Saturday, 14 January 2012
If Bacteria Won't Eat It...
by Linda from The Witches Kitchen
I read an article this week with the headline "Cosmetic Chemical Hinders Brain Development in Tadpoles". The study, by the very credible Brown University, found that a chemical called methylisothiazolinone, commonly used in shampoo, cosmetics, skin care products, cleaning products, even baby wipes, caused defects in the neurological development of tadpoles, even at very low concentrations. The Good Guide has a list of products that contain methylisothiazolinone, and you will be surprised how familiar they are.
It's been known for ages that methylisothiazolinone is nasty in high concentrations, and for that reason you're not allowed to have more than 100 ppm in cosmetics. It's also been known for over a decade that it causes damage to rat brain cells in tissue culture. But this study found (in their lovely scientific language) that it caused "deficits both in behavior and in basic brain development" in tadpoles, even in concentrations 0.015 of that allowed in cosmetics, and over just 10 days of exposure.
And though I know it's a fair distance between making tadpoles intellectually disabled or damaging rat brain cells when they're not even in a rat, and being dangerous to humans, I'd prefer not to test just how big a distance.
I looked down the Good Guide list. There's a lot of products there. I don't use hair dye but I do use shampoo occasionally. Mostly I find that just rinsing my hair in plain warm water works well - it doesn't need soap of any kind. Aloe vera is so easy to grow and a great hair conditioner. I don't use cosmetics but I do use sunscreen, not daily - I've always been a bit suspicious about it - but at the beach or the swimming pool. I've sometimes wondered if I use it too little. I have lots of sun damage to my skin. But I think I'll go for the slip and slap and skip the slop.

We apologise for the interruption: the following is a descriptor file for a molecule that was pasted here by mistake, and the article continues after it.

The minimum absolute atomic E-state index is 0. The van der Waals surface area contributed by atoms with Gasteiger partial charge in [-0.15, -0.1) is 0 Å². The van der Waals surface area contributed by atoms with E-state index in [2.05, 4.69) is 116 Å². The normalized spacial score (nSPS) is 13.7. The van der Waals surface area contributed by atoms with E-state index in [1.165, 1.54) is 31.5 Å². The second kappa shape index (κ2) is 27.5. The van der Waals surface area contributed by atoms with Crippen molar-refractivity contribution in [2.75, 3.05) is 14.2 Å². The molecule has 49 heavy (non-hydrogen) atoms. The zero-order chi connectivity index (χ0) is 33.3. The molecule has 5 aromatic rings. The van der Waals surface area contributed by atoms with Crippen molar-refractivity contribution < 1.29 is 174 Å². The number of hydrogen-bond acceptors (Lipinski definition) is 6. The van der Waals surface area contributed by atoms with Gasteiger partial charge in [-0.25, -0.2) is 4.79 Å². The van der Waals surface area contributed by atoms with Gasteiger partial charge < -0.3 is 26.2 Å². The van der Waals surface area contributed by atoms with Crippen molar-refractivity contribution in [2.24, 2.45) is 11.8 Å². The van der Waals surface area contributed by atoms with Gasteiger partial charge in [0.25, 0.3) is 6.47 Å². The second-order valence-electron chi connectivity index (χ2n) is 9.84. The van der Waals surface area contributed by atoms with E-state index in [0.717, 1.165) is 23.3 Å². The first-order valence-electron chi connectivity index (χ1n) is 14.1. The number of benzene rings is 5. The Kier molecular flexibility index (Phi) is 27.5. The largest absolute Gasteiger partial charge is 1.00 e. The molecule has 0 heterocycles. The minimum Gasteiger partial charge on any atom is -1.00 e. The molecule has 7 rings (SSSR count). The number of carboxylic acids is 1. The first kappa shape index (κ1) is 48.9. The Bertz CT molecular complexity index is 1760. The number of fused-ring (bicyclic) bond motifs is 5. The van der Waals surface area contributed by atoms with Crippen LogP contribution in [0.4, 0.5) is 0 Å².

Macadamia, Olive Leaf, Aloe and Avocado Face Mask doesn't have or need any methylisothiazolinone.
I don't use many industrial cleaning products. I use my home-made soap, and liquid soap made from it for bathing and hand washing, and cleaning vinegar for floors. Lemon juice and rind for shower and sinks and anything metal. Metho and newspaper for windows. Our toilet is a composting one.
But there's a big list there of products to avoid, and I really am much too busy to read labels that much. I don't want to be that diligent. It really is much easier to just apply my blanket rule: if it doesn't go off, if even bacteria and funghi won't eat it, be suspicious, be very suspicious.